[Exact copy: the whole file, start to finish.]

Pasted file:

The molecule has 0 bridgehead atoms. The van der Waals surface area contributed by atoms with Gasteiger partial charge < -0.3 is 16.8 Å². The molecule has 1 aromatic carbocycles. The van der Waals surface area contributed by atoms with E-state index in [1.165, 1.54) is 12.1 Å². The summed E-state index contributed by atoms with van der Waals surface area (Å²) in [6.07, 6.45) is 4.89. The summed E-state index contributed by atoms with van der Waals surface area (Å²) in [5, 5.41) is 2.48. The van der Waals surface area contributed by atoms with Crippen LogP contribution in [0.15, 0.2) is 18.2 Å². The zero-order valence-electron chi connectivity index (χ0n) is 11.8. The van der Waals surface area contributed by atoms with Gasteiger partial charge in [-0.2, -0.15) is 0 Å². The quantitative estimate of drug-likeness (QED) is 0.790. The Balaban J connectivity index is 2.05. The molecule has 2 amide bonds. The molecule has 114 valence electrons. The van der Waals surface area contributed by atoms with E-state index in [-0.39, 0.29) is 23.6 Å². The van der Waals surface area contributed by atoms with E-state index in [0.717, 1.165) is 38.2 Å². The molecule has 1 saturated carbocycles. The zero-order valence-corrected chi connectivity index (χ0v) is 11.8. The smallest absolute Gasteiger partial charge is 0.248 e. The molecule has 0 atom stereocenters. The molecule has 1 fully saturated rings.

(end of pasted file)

The molecule has 0 bridgehead atoms. The van der Waals surface area contributed by atoms with Gasteiger partial charge < -0.3 is 16.8 Å². The molecule has 1 aromatic carbocycles. The van der Waals surface area contributed by atoms with E-state index in [1.165, 1.54) is 12.1 Å². The summed E-state index contributed by atoms with van der Waals surface area (Å²) in [6.07, 6.45) is 4.89. The summed E-state index contributed by atoms with van der Waals surface area (Å²) in [5, 5.41) is 2.48. The van der Waals surface area contributed by atoms with Crippen LogP contribution in [0.15, 0.2) is 18.2 Å². The zero-order valence-electron chi connectivity index (χ0n) is 11.8. The van der Waals surface area contributed by atoms with Gasteiger partial charge in [-0.2, -0.15) is 0 Å². The quantitative estimate of drug-likeness (QED) is 0.790. The Balaban J connectivity index is 2.05. The molecule has 2 amide bonds. The molecule has 114 valence electrons. The van der Waals surface area contributed by atoms with E-state index in [-0.39, 0.29) is 23.6 Å². The van der Waals surface area contributed by atoms with E-state index in [0.717, 1.165) is 38.2 Å². The molecule has 1 saturated carbocycles. The zero-order valence-corrected chi connectivity index (χ0v) is 11.8. The smallest absolute Gasteiger partial charge is 0.248 e. The molecule has 0 atom stereocenters. The molecule has 1 fully saturated rings.